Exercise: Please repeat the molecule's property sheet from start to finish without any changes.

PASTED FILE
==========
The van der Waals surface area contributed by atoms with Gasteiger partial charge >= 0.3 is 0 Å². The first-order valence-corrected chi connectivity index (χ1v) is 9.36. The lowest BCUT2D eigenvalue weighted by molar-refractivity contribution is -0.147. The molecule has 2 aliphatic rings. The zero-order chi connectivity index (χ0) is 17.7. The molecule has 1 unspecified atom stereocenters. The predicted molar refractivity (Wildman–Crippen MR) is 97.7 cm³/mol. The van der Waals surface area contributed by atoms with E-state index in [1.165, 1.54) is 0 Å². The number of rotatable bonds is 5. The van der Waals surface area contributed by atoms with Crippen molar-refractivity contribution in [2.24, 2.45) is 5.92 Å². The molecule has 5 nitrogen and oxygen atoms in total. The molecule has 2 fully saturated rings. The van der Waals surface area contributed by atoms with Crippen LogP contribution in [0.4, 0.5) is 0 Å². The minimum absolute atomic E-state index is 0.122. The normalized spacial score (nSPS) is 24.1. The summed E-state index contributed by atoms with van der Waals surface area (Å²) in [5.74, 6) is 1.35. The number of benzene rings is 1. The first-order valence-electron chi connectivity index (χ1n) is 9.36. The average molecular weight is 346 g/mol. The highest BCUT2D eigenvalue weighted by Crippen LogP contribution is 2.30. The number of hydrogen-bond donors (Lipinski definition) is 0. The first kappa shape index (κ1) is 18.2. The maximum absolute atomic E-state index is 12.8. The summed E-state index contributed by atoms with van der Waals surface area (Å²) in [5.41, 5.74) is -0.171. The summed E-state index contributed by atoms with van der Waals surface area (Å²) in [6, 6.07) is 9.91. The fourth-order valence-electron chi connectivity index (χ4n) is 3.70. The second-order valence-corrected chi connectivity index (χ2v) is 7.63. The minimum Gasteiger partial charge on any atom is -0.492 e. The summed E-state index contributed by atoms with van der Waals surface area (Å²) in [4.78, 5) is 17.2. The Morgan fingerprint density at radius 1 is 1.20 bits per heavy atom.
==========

The van der Waals surface area contributed by atoms with Gasteiger partial charge >= 0.3 is 0 Å². The first-order valence-corrected chi connectivity index (χ1v) is 9.36. The lowest BCUT2D eigenvalue weighted by molar-refractivity contribution is -0.147. The molecule has 2 aliphatic rings. The zero-order chi connectivity index (χ0) is 17.7. The molecule has 1 unspecified atom stereocenters. The predicted molar refractivity (Wildman–Crippen MR) is 97.7 cm³/mol. The van der Waals surface area contributed by atoms with E-state index in [1.165, 1.54) is 0 Å². The number of rotatable bonds is 5. The van der Waals surface area contributed by atoms with Crippen molar-refractivity contribution in [2.24, 2.45) is 5.92 Å². The molecule has 5 nitrogen and oxygen atoms in total. The molecule has 2 fully saturated rings. The van der Waals surface area contributed by atoms with Crippen LogP contribution in [0.4, 0.5) is 0 Å². The minimum absolute atomic E-state index is 0.122. The normalized spacial score (nSPS) is 24.1. The summed E-state index contributed by atoms with van der Waals surface area (Å²) in [5.74, 6) is 1.35. The number of benzene rings is 1. The first-order valence-electron chi connectivity index (χ1n) is 9.36. The average molecular weight is 346 g/mol. The highest BCUT2D eigenvalue weighted by Crippen LogP contribution is 2.30. The number of hydrogen-bond donors (Lipinski definition) is 0. The first kappa shape index (κ1) is 18.2. The maximum absolute atomic E-state index is 12.8. The summed E-state index contributed by atoms with van der Waals surface area (Å²) in [5.41, 5.74) is -0.171. The summed E-state index contributed by atoms with van der Waals surface area (Å²) in [6, 6.07) is 9.91. The fourth-order valence-electron chi connectivity index (χ4n) is 3.70. The second-order valence-corrected chi connectivity index (χ2v) is 7.63. The minimum Gasteiger partial charge on any atom is -0.492 e. The summed E-state index contributed by atoms with van der Waals surface area (Å²) in [4.78, 5) is 17.2. The Morgan fingerprint density at radius 1 is 1.20 bits per heavy atom.